WHAT: Treasurer John Chiang to answer questions about the new Cannabis Banking Working Group.
WHEN: Conference Call Will Begin at 9:30 a.m. PT
Dial-In Information: United States: (800) 230-1093
SACRAMENTO, Calif., Dec. 2, 2016 /Weed Wire/ — State Treasurer John Chiang announced today the creation of the Cannabis Banking Working Group to address a significant issue that could hamper the implementation of Proposition 64, a ballot measure approved by voters that legalizes the recreational use of cannabis.
Of primary concern is the standoff between the state and federal government. Washington D.C. still considers marijuana a Schedule I drug under the Controlled Substances Act. As a result, banks and other financial institutions generally refuse to provide services to cannabis-related business.
The working group, made up of representatives from law enforcement, regulators, banks, taxing authorities, local government and the cannabis industry, is charged with finding practical and timely ways to address the state-federal conflict.
The Treasurer also sent letters to President-elect Donald Trump and California’s congressional delegation, asking for guidance and cooperation from the federal government.
Below is the full transcript of the letter Treasurer Chiang sent to prospective members of the Cannabis Banking Working Group:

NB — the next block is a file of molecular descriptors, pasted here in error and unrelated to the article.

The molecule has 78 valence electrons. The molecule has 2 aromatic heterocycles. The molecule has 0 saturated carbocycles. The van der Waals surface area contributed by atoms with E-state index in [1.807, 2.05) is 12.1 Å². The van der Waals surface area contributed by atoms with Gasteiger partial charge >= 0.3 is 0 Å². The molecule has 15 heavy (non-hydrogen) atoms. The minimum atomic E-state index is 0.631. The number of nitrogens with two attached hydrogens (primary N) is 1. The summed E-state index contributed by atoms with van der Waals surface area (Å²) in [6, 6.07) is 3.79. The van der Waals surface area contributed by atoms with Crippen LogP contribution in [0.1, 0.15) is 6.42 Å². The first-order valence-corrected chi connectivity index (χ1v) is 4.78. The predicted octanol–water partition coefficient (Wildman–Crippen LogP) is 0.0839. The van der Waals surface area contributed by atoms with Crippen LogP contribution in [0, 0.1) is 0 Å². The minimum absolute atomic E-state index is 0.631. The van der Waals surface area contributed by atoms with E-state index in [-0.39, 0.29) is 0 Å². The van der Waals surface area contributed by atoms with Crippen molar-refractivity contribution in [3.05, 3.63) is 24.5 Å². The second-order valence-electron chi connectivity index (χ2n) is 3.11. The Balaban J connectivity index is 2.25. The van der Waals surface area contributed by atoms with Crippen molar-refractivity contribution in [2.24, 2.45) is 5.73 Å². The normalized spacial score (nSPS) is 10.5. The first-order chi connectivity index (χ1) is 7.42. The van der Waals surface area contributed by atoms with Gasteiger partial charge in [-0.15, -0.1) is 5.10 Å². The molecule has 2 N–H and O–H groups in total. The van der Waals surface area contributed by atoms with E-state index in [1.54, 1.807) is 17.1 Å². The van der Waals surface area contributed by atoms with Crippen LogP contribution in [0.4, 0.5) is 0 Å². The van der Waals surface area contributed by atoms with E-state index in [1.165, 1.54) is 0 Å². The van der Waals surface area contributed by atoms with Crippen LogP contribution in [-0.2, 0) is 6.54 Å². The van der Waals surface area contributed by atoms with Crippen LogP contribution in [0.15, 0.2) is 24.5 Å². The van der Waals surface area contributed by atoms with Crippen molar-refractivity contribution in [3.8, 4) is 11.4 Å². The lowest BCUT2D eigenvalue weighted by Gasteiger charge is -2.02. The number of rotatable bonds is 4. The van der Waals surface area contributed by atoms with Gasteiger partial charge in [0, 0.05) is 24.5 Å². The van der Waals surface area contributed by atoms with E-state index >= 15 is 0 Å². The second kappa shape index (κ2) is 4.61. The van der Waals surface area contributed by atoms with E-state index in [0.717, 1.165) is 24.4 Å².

Dear Prospective Member of the Cannabis Banking Working Group,
As you know, on November 8, 2016, the voters of California passed Proposition 64. California now joins Colorado, Oregon, Washington, Massachusetts, Nevada, Alaska, Maine, and the District of Columbia in legalizing recreational use of cannabis.
Previous experience with legalization has shown that the conflict between federal classification of cannabis as a Schedule 1 drug under the Controlled Substances Act and legalization at the state level has created significant problems. Of primary concern to my office are the limits federal rules place on the cannabis industry’s ability to effectively participate in the state and nation’s banking system. This conflict between federal and state rules creates a number of problems for the states that have legalized cannabis use, including difficulties collecting tax revenue, increased risk of serious crime, and the inability of a newly legal industry under state law to effectively engage in banking and commerce.
In California, we have one year before the commercialization of legal cannabis use takes effect. I believe it is critical that interested parties discuss these issues and agree on solutions that will prevent the issues from becoming very real problems in hundreds of California communities. Therefore, I have put together a group including representatives of law enforcement, banking regulators, the banking industry, taxing authorities, local government, and the cannabis industry. The working group’s mission will be to develop practical and timely solutions to the above challenges.
I invite you to participate in this important discussion. The first meeting of this group will be on December 19, 2016, at 10:30 a.m., at the Treasurer’s Office.